Matt Migliore
Matt Migliore

Last month, the U.S. Departments of Energy and the Treasury announced the availability of $150 million in Advanced Energy Manufacturing tax credits for clean energy and energy efficiency manufacturing projects across the United States. The offering, which is part of a larger $2.3 billion in credits issued in accordance with the American Recovery and Reinvestment Act, is designed to support manufacturing of a range of clean energy products, from renewable energy equipment to energy efficiency to advanced energy storage and carbon-capture technology.

As I read this announcement, I started playing a bit of mental ping pong, wondering to myself if such tax credits and subsidies are helpful and/or necessary. Certainly, this is not a new debate, and those in favor of limited government and pure capitalism have made the case many times over that free markets, left to their natural cycle, will generally arrive at the appropriate end-result. Perhaps this is the case if monetary gain is the only end-result worth pursuing and if free markets exist in a vacuum. However, if the idea is to transition to an energy system that is more environmentally friendly and sustainable in the long-term, I’m not so sure free-market capitalism would ever enable “green” energy to compete with traditional energy sources like coal, for instance, until the last burning ember has been extinguished. I’m not even sure if the concept of “clean coal” would have ever emerged if there weren’t some sort of incentive (R&D subsidies, public pressure, etc.).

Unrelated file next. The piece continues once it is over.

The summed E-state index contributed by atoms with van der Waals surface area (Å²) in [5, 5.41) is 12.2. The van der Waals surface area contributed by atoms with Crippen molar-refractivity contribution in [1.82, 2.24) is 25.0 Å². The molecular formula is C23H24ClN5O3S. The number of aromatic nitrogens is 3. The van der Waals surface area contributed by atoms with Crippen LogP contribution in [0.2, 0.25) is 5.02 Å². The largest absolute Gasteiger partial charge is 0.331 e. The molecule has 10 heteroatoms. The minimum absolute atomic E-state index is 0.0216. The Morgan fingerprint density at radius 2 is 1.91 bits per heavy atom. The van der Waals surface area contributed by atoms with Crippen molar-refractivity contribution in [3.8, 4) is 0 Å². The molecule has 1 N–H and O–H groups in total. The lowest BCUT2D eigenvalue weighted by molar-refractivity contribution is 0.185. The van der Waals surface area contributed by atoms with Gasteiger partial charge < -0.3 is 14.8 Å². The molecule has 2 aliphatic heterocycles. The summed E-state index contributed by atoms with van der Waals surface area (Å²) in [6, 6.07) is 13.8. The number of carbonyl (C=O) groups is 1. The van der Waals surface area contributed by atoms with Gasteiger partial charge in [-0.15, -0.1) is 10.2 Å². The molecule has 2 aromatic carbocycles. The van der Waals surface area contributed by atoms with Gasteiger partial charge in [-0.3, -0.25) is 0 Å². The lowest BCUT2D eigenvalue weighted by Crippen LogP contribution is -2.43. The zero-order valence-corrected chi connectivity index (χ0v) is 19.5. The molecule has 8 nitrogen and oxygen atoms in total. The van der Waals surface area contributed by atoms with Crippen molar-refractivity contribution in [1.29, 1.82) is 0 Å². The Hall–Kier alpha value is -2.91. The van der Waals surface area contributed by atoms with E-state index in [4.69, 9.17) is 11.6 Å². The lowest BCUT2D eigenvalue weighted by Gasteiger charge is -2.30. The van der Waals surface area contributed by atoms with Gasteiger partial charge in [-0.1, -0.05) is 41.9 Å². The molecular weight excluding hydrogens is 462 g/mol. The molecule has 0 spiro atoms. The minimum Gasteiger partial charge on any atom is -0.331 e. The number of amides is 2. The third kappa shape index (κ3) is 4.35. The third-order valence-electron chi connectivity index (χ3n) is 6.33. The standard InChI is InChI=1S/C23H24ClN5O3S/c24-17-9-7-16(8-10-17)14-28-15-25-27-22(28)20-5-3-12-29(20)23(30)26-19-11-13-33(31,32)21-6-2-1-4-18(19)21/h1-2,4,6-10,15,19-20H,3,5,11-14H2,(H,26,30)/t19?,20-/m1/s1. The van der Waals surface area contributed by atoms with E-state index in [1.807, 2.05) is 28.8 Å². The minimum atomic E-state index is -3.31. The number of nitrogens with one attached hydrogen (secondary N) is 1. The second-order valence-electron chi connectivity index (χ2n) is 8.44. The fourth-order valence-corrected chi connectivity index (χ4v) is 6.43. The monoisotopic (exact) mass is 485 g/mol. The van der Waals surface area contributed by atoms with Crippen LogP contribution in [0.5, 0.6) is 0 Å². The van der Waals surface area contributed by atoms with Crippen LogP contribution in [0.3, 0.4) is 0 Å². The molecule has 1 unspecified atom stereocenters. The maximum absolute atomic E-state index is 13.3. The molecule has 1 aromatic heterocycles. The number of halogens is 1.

On the other hand, those trying to highlight just how ineffective subsidies and tax programs can be might point to the U.S. Farm Bill and stories of how incentives tied to it have, in some cases, made it more lucrative for farmers not to farm. Moreover, here in the U.S., it would be hard to argue with anybody who has doubts about public programs at a time fraught with fiscal cliffs and ham-handed cost-cutting sequesters that our government can’t seem to come together to effectively address.

For me personally, the ping pong ball is still bouncing around in my head on the issue of subsidies and tax credits. I do believe a green energy industry, for example, could take shape organically without subsidized assistance. But would such an industry emerge without significant environmental impact, pollution, and overwhelming public outcry? I don’t know, and some might argue that this is the natural process we must work our way through to arrive at a logical conclusion.  

On the other side of the table, Americans are justly frustrated with a government that can’t seem to get out of the way as we try to emerge from years of painful recession and slow economic recovery. There are certainly plenty of examples that show how government programs can be more hurtful than helpful.

In the end, I think we’re best served when we look within—rather than toward Big Government or Big Business or Big Whatever—for answers. My concern though is that we’re so exposed to white noise from self-interested messaging, whether it be from the business community or government or some other group, that our ability to see and think clearly is compromised. I wonder, when we look in the mirror, can we still be trusted to do the right thing?

Thanks for your readership,

— Matt Migliore, Executive Director of Content